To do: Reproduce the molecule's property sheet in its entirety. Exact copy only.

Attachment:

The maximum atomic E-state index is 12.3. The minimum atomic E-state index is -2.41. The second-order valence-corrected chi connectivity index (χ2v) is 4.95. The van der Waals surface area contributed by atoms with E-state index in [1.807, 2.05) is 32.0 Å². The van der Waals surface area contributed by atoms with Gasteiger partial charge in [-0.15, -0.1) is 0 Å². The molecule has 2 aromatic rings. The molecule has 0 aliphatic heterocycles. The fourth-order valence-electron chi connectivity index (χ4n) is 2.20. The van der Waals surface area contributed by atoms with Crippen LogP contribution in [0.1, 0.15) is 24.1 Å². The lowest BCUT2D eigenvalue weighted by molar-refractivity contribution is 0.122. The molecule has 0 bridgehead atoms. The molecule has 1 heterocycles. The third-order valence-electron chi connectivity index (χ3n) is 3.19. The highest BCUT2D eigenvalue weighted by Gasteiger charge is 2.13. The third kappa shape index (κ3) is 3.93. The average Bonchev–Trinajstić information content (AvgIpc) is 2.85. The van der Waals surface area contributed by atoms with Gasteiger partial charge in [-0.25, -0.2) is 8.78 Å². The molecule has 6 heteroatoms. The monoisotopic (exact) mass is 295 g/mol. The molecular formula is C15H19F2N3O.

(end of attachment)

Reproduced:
The maximum atomic E-state index is 12.3. The minimum atomic E-state index is -2.41. The second-order valence-corrected chi connectivity index (χ2v) is 4.95. The van der Waals surface area contributed by atoms with E-state index in [1.807, 2.05) is 32.0 Å². The van der Waals surface area contributed by atoms with Gasteiger partial charge in [-0.15, -0.1) is 0 Å². The molecule has 2 aromatic rings. The molecule has 0 aliphatic heterocycles. The fourth-order valence-electron chi connectivity index (χ4n) is 2.20. The van der Waals surface area contributed by atoms with Crippen LogP contribution in [0.1, 0.15) is 24.1 Å². The lowest BCUT2D eigenvalue weighted by molar-refractivity contribution is 0.122. The molecule has 0 bridgehead atoms. The molecule has 1 heterocycles. The third-order valence-electron chi connectivity index (χ3n) is 3.19. The highest BCUT2D eigenvalue weighted by Gasteiger charge is 2.13. The third kappa shape index (κ3) is 3.93. The average Bonchev–Trinajstić information content (AvgIpc) is 2.85. The van der Waals surface area contributed by atoms with Gasteiger partial charge in [-0.25, -0.2) is 8.78 Å². The molecule has 6 heteroatoms. The monoisotopic (exact) mass is 295 g/mol. The molecular formula is C15H19F2N3O.